|WELCOME TO THE E-REVO FAQ
THIS IS AN IN DEPTH GUIDE TO THE TRAXXAS E-REVO, BRUSHLESS EDITION E-REVO & NITRO REVO CONVERSIONS, WITH ANSWERS TO MANY OF THE FREQUENTLY ASKED QUESTIONS THAT NEWER OWNERS AND LESS EXPERIENCED HOBBYISTS MAY HAVE.
3. Drive shafts
5. Shock towers
7. Knuckles & suspension
8. Skid plates
9. Steering mechanism
10. Wheels and tires
11. EVX, EVX2 & MMM speed controller
12. Nimh Batteries
13. Titan & NeuCastle motors
14. V-twin concept
15. BL system upgrades
16. Lipo & A123 batteries
17. Chargers & balancers
E-Revo & BL E-Revo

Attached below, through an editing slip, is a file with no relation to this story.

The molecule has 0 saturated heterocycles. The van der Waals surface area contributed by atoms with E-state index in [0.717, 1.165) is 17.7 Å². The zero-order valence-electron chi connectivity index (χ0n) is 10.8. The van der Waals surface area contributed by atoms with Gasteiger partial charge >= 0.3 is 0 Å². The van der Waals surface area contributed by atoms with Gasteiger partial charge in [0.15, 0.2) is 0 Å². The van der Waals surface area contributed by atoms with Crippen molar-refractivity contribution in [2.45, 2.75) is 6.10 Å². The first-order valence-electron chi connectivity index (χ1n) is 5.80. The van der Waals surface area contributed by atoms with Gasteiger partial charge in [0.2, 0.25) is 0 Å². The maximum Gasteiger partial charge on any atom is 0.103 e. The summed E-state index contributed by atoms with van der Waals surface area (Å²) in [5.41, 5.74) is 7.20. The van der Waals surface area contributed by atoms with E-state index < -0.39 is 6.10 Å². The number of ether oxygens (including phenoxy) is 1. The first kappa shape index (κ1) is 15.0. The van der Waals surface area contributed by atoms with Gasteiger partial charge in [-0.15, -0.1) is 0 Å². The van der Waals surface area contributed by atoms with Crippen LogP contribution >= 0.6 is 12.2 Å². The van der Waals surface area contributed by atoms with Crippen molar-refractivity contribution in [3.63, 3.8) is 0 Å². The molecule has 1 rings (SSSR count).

Stock E-revo uses a monocoque type molded chassis with integrated battery compartments, greatly increasing the overall strength and rigidity of the truck. The downside is that you are rather limited on the type and size of batteries that you can use. 7 cell side by side nimh packs fit fine, but you are restricted to 8000mah 2s, or 5000mah 3s lipo packs. In theory this sounds fine, but in reality if you are using a powerful BL motor and esc setup, you are forced into buying pricey high spec packs made from Enerland cells; you may not get such good results from over spec'd cheap Chinese cells that perform well with stock electronics or lower powered BL systems. Although the chassis is made from plastic so far there it has proven itself to be a quite robust design, thanks largely to the clever and rather beautiful skid plate that runs the full length of the chassis underside, tying it together with the bulks and skids. One potential weak area that has become apparent is the rear portion of the chassis that links to the bulkheads is prone to excessive flex if you jump the truck or bash hard. There is a fairly simple fix for this though & requires minimal modification; a spare suspension tie-rod can be bolted to the base of the wing mount & then bolted to a small plate attached over the rear shock-tower, thus stiffening up the chassis greatly. Up-top, the esc and radio are mounted on the battery compartments, a clever idea since there is plenty of room this way, but locating the esc in the correct place is critical as the battery leads may not reach if they are a little short. The BL Erevo has its MMM esc mounted in the best place to ensure the battery wires will reach- there are dual input connectors for running a pair of lipos in series ( no extra harness required ordinarily ). It is also worth noting that the holes in the battery compartments for the battery wires to exit may not line up perfectly with the battery leads, where they exit the lipo/ nimh packs, so a little light modification may be required.